By IESE Insight
How did mobile phone maker Nokia go from global market leader to being absorbed by Microsoft in only a few short years?
One reason was a workplace culture in which nobody wanted to be the bearer of bad news and success stories were overvalued.
A lesson from the Finnish multinational is that nobody is too big to escape the damage caused by self-deception. Who hasn’t made a promise they can’t keep, or had to admit that a task was too difficult at some time or another?
“It isn’t only in poor results that self-deception causes damage,” says IESE’s Pedro Nueno in his new book. “It’s relatively easy for the people around us to detect when we are deceiving ourselves, and it can take a toll on our image, making others less interested in collaborating with us and supporting our projects.”
Nueno’s latest book examines the various ways we are prone to deceive ourselves — from overestimating our own abilities to underestimating the competition. Homing in on six key areas, Nueno counsels on how to remove the blindfold and manage more effectively.
1. Pride comes before a fall
“If the people around you perceive you as humble, they will be more likely to speak to you frankly,” says Nueno. But if they see you as proud or are afraid to hurt your ego, they’ll probably hold back. This is a serious problem, particularly when heads of companies find themselves uninformed of what everybody else already knows.
Keep this in mind during important meetings. Such occasions are a good opportunity to evaluate the plan for improvement, as well as to identify in those coming up the values and focus that can enrich the company.
Also, leaders must be conscious of the passing of the years and seek out confidants to help us see when it’s best to take a step back.
2. Neither saviors nor deadweights
Sometimes firms go for an external hire, because they aren’t able to appreciate the talent within the company. At other times, managers may be prone to exaggerate the abilities of those nearest at hand.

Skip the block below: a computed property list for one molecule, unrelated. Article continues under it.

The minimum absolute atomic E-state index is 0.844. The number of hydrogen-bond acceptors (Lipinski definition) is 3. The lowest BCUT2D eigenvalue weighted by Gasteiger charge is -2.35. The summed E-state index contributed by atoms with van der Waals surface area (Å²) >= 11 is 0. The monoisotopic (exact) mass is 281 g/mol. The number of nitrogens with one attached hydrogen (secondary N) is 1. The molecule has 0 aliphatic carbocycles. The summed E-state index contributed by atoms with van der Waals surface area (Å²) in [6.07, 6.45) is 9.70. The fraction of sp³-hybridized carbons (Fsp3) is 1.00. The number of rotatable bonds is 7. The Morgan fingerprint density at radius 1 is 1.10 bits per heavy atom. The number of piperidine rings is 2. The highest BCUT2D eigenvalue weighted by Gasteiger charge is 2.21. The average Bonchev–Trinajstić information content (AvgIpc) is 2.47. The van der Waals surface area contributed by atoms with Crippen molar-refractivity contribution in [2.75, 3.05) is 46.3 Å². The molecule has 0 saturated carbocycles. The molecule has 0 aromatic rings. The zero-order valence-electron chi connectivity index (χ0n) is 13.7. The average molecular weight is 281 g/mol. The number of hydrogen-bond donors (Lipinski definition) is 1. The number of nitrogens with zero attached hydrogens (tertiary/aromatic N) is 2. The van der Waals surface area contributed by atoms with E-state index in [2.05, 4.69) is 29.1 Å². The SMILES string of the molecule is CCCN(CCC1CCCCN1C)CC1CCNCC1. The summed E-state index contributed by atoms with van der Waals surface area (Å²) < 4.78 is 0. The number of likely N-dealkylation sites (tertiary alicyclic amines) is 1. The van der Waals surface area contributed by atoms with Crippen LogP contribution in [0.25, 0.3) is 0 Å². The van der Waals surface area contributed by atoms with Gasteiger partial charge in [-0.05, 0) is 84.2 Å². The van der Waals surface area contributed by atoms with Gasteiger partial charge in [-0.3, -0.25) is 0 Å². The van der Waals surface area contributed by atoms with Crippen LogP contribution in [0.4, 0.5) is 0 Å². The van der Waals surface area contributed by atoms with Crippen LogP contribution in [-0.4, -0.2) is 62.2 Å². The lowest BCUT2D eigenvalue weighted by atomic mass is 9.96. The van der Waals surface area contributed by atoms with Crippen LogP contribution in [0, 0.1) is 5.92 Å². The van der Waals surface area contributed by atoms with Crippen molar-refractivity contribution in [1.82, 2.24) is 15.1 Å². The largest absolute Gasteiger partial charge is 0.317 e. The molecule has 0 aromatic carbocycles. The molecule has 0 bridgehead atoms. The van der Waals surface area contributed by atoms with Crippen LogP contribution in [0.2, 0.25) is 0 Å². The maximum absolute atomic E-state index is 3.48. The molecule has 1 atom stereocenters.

As a general rule, the best thing is to promote those employees who are qualified to take on more responsibility, as it motivates and helps to retain talent over time.
Providing on-the-job training (in deed and not only in word), facilitates internal promotions and creates a stimulus to work better. Moreover, the value that employees bring to a company should be recognized, and responsibility and compensation fairly aligned.
3. A distorted view of the company
In an ever-changing world, the affection that many leaders have for their company ends up causing them to overvalue it, show too much tolerance for certain behaviors, and even fail to face challenges with the business logic and speed that is necessary.
To keep moving forward, a company needs to be able to do things better or, as a minimum, as well as its competitors. This can be measured via analyzing market share and profitability.
It’s important to know how these variables evolve and make contingency plans to react quickly to scenarios that put the future at risk.
When a company can no longer see a way forward or lacks the capacity (of talent, resources or knowledge) to improve, it should be sold. Counselors and advisors are essential to helping us identify when to sell the company while it still maintains some value.
4. A place among the competition
Overvaluing one’s own company is part of the same mechanism that results in underestimating the competition.
To avoid this distortion, take a close look at what’s happening on the outside. Go to trade group meetings and get to know as many people as possible from similar companies and from larger firms that might someday enter your market.
Also, focus on global deployment, as others will. And even if your company wishes to remain small, collaboration and alliances with competitors on some level is almost unavoidable. Forming business clusters is one way to boost productivity without renouncing individuality.
5. Strategy: from word to deed
A lack of coherence between a corporate strategy, operations and resources is a recurring problem. For example, the plan might be to expand internationally, but if the firm lacks the right kind of people or the will to invest what’s required, that wishful strategy might not become a reality.
The first step toward facing objectives realistically is to have someone lead the implementation strategy in each relevant market and to motivate and support such leaders with the necessary resources.
6. The numbers game
Operating without being fully aware of your company’s financials is to live in a state of delusion. Don’t lose sight of a balance sheet that shows the real state of the company.
And don’t give into the temptation to lower prices to hold onto clients. There’s no point in being market leader if you are losing money.
Finally, remember that self-deception can’t last. Sooner or later, you need to face the music. Going through life with your eyes open is the best way to be prepared.